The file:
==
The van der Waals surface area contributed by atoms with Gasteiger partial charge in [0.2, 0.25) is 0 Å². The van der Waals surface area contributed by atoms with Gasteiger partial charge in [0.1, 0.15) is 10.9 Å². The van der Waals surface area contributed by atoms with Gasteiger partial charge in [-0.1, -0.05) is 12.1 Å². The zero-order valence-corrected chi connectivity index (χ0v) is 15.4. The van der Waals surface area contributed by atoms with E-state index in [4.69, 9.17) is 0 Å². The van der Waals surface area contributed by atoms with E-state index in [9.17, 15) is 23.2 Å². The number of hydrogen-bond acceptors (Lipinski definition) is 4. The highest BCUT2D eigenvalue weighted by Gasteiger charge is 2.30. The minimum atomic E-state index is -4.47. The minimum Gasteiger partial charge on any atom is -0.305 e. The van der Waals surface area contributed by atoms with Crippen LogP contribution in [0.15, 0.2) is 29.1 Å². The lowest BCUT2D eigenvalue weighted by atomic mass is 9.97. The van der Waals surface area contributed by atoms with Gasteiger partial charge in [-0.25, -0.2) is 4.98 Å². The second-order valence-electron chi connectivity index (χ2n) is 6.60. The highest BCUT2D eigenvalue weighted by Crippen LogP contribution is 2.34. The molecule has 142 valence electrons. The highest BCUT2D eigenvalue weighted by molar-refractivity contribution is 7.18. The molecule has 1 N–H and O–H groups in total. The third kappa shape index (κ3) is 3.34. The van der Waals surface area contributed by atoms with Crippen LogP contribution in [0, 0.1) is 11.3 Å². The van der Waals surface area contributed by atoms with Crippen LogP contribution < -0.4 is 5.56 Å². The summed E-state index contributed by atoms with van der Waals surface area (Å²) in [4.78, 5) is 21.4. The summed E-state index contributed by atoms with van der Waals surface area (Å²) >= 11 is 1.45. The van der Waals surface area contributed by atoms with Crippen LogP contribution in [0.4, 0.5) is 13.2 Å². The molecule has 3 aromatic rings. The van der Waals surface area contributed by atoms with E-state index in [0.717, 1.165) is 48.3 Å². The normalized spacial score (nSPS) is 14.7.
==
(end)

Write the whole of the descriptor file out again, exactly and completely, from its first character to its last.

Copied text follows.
The van der Waals surface area contributed by atoms with Gasteiger partial charge in [0.2, 0.25) is 0 Å². The van der Waals surface area contributed by atoms with Gasteiger partial charge in [0.1, 0.15) is 10.9 Å². The van der Waals surface area contributed by atoms with Gasteiger partial charge in [-0.1, -0.05) is 12.1 Å². The zero-order valence-corrected chi connectivity index (χ0v) is 15.4. The van der Waals surface area contributed by atoms with E-state index in [4.69, 9.17) is 0 Å². The van der Waals surface area contributed by atoms with E-state index in [9.17, 15) is 23.2 Å². The number of hydrogen-bond acceptors (Lipinski definition) is 4. The highest BCUT2D eigenvalue weighted by Gasteiger charge is 2.30. The minimum atomic E-state index is -4.47. The minimum Gasteiger partial charge on any atom is -0.305 e. The van der Waals surface area contributed by atoms with Crippen LogP contribution in [0.15, 0.2) is 29.1 Å². The lowest BCUT2D eigenvalue weighted by atomic mass is 9.97. The van der Waals surface area contributed by atoms with Gasteiger partial charge in [-0.25, -0.2) is 4.98 Å². The second-order valence-electron chi connectivity index (χ2n) is 6.60. The highest BCUT2D eigenvalue weighted by Crippen LogP contribution is 2.34. The molecule has 142 valence electrons. The highest BCUT2D eigenvalue weighted by molar-refractivity contribution is 7.18. The molecule has 1 N–H and O–H groups in total. The third kappa shape index (κ3) is 3.34. The van der Waals surface area contributed by atoms with Crippen LogP contribution in [0, 0.1) is 11.3 Å². The van der Waals surface area contributed by atoms with Crippen LogP contribution < -0.4 is 5.56 Å². The summed E-state index contributed by atoms with van der Waals surface area (Å²) in [4.78, 5) is 21.4. The summed E-state index contributed by atoms with van der Waals surface area (Å²) >= 11 is 1.45. The van der Waals surface area contributed by atoms with Crippen LogP contribution in [0.4, 0.5) is 13.2 Å². The molecule has 3 aromatic rings. The van der Waals surface area contributed by atoms with E-state index in [0.717, 1.165) is 48.3 Å². The normalized spacial score (nSPS) is 14.7.